Get started with VR: user experience design
User experience in VR is already a very broad topic. If you’re just getting started with virtual reality, you’ll quickly realize that we’re all standing on the tip of an iceberg, with a lot of undiscovered VR interactions and experiences laying unexplored beneath the surface.
Below is a collection of insights that I’ve had in the VR design work I’ve done myself, as well as observations I’ve made going through a wide variety of VR experiences made by others. Developers and designers who are new to the medium can use this guide to get a jumpstart on their own journey into VR.
VR: it’s like theatre in the round
In a lot of my own work, and the way I will talk about some of the topics here, I draw a lot of inspiration from theatre. In particular, theatre in the round is very relevant. Both VR and acting in the round have a lot of the same unique features, most notably:
- No place to hide, no angle your audience won’t be able to see things from.
- Deep connection and engagement with the audience due to the intimacy of the setting and proximity of everyone involved.
In VR, the line between the audience and the actors is blurred beyond recognition. A user in VR isn’t an audience member, they’re an actor you’ve invited on-stage to perform with the rest of the company. And even more perplexing, they haven’t read the script!
This places huge importance on the first few minutes of the VR experience: as far as the user is concerned, it’s all improv. Make sure you’ve considered what scaffolding guidance you can offer to ensure that your users know where they are, who they are, and what they’re supposed to do next.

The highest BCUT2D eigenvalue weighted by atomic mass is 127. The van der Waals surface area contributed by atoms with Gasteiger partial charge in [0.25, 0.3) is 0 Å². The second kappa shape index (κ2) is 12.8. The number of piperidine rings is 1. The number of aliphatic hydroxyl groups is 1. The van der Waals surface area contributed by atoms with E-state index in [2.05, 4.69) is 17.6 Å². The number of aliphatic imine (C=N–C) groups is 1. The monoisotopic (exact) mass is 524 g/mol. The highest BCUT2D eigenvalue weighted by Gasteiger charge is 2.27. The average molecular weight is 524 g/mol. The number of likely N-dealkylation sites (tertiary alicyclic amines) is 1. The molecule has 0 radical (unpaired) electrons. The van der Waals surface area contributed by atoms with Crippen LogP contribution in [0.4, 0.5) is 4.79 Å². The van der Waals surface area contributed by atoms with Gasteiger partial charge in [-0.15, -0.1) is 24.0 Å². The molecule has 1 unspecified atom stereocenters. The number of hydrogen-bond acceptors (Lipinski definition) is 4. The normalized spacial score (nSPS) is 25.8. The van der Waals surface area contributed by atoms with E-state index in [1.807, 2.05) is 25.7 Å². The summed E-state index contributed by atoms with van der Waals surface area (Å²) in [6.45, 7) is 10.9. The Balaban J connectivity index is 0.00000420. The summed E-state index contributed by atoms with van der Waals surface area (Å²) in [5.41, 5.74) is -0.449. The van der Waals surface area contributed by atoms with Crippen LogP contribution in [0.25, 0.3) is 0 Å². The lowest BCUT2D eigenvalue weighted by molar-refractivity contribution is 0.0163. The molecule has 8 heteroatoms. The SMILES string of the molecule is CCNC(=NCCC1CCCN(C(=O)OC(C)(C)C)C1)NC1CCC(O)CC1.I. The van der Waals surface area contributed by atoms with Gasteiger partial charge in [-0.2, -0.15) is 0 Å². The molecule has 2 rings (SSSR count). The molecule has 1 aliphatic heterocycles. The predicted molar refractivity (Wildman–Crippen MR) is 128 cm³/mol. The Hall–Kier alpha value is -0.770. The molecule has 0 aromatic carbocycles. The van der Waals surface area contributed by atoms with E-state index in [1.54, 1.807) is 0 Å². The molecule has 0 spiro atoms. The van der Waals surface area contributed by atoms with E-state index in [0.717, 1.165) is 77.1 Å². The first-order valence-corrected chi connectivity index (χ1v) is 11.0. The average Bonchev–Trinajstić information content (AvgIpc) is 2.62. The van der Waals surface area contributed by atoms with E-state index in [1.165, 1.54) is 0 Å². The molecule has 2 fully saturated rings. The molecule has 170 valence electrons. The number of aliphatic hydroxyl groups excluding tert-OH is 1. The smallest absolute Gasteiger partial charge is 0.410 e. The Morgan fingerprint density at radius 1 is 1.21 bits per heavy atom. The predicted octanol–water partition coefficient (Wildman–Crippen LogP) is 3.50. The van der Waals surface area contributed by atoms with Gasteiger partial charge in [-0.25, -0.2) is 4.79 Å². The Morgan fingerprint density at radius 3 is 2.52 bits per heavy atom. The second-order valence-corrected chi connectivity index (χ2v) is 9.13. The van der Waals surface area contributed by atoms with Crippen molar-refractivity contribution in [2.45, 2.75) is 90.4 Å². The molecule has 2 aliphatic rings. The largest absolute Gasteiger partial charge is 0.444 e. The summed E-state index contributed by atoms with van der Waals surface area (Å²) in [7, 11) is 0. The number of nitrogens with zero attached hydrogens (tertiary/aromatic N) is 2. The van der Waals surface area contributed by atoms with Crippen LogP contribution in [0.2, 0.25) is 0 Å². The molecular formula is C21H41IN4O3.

Other topics like stage directions, set design, and using props are all areas that someone building VR experiences should familiarize themselves with. Here are some handy rules about staging for theatre in the round that you can consider when considering the user experience your virtual world is providing. I also recommend the book Computers as Theatre for theatre-inspired design thinking that dives deep into the details.
When you’re given the freedom to move around and look at whatever you want, it can be challenging to get users to pay attention when you want them to. It’s easy to miss action outside your field of vision, or instructions/hints for how to complete a puzzle.
How everything is lit can help direct, guide, and hold attention. Spotlights are handy for pointing out specific areas / objects that you want users to focus on, especially if they come with a directional “turning on” sound effect. The way certain areas remain lit or unlit can provide passive information about where users are able to go or what they’re able to interact with.
Lowering the “house lights” and using directional lighting on active NPCs can be a good way to lead the user’s attention through scenes where they’re not directly interacting with anyone.
Set design and environment design go hand-in-hand when you’re working in VR. Objects that the player directly manipulates with their hands the most should be facing toward the player and placed well within reach, making them easy to find.
Adding visual effects to objects is a great way to call out specific objects in the environment. There are a handful of VR experiences that highlight objects or places where objects can be used in order to clarify that there is a possible interaction.
The example below is from Job Simulator, showing how color can be used to indicate potential interactions with objects near the player’s hands:
Audio provides a passive steady stream of information that tells users everything they want to know about their surroundings, including where everything is located and where the action is happening.
Use directional audio in 3D space to direct attention where you want it to go. Sound effects that are carefully placed in the virtual environment can help turn heads so your players don’t miss important events, especially when used in tandem with attention-catching visual effects.